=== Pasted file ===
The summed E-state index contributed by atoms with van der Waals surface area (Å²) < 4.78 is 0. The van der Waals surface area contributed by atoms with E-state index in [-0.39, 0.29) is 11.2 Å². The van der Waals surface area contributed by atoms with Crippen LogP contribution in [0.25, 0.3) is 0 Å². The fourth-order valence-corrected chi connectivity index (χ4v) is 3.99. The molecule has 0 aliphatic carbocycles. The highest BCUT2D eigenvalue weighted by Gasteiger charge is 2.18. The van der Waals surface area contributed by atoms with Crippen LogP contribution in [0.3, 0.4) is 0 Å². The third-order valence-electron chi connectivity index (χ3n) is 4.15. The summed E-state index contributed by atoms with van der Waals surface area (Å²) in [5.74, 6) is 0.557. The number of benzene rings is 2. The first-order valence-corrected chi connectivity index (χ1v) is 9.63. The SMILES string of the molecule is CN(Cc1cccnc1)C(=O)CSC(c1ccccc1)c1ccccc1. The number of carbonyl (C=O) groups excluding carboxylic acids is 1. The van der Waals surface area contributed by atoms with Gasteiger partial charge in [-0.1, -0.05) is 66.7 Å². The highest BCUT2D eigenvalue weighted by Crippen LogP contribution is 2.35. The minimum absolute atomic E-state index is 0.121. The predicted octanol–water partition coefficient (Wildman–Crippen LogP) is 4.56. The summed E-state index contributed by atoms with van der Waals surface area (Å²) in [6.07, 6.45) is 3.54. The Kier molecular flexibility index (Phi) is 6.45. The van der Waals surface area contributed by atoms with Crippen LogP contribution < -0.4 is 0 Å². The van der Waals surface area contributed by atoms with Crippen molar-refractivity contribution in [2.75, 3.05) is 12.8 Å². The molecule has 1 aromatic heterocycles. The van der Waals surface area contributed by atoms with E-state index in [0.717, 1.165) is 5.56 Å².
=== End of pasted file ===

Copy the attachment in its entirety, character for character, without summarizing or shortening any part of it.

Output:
The summed E-state index contributed by atoms with van der Waals surface area (Å²) < 4.78 is 0. The van der Waals surface area contributed by atoms with E-state index in [-0.39, 0.29) is 11.2 Å². The van der Waals surface area contributed by atoms with Crippen LogP contribution in [0.25, 0.3) is 0 Å². The fourth-order valence-corrected chi connectivity index (χ4v) is 3.99. The molecule has 0 aliphatic carbocycles. The highest BCUT2D eigenvalue weighted by Gasteiger charge is 2.18. The van der Waals surface area contributed by atoms with Crippen LogP contribution in [0.3, 0.4) is 0 Å². The third-order valence-electron chi connectivity index (χ3n) is 4.15. The summed E-state index contributed by atoms with van der Waals surface area (Å²) in [5.74, 6) is 0.557. The number of benzene rings is 2. The first-order valence-corrected chi connectivity index (χ1v) is 9.63. The SMILES string of the molecule is CN(Cc1cccnc1)C(=O)CSC(c1ccccc1)c1ccccc1. The number of carbonyl (C=O) groups excluding carboxylic acids is 1. The van der Waals surface area contributed by atoms with Gasteiger partial charge in [-0.1, -0.05) is 66.7 Å². The highest BCUT2D eigenvalue weighted by Crippen LogP contribution is 2.35. The minimum absolute atomic E-state index is 0.121. The predicted octanol–water partition coefficient (Wildman–Crippen LogP) is 4.56. The summed E-state index contributed by atoms with van der Waals surface area (Å²) in [6.07, 6.45) is 3.54. The Kier molecular flexibility index (Phi) is 6.45. The van der Waals surface area contributed by atoms with Crippen LogP contribution < -0.4 is 0 Å². The van der Waals surface area contributed by atoms with Crippen molar-refractivity contribution in [2.75, 3.05) is 12.8 Å². The molecule has 1 aromatic heterocycles. The van der Waals surface area contributed by atoms with E-state index in [0.717, 1.165) is 5.56 Å².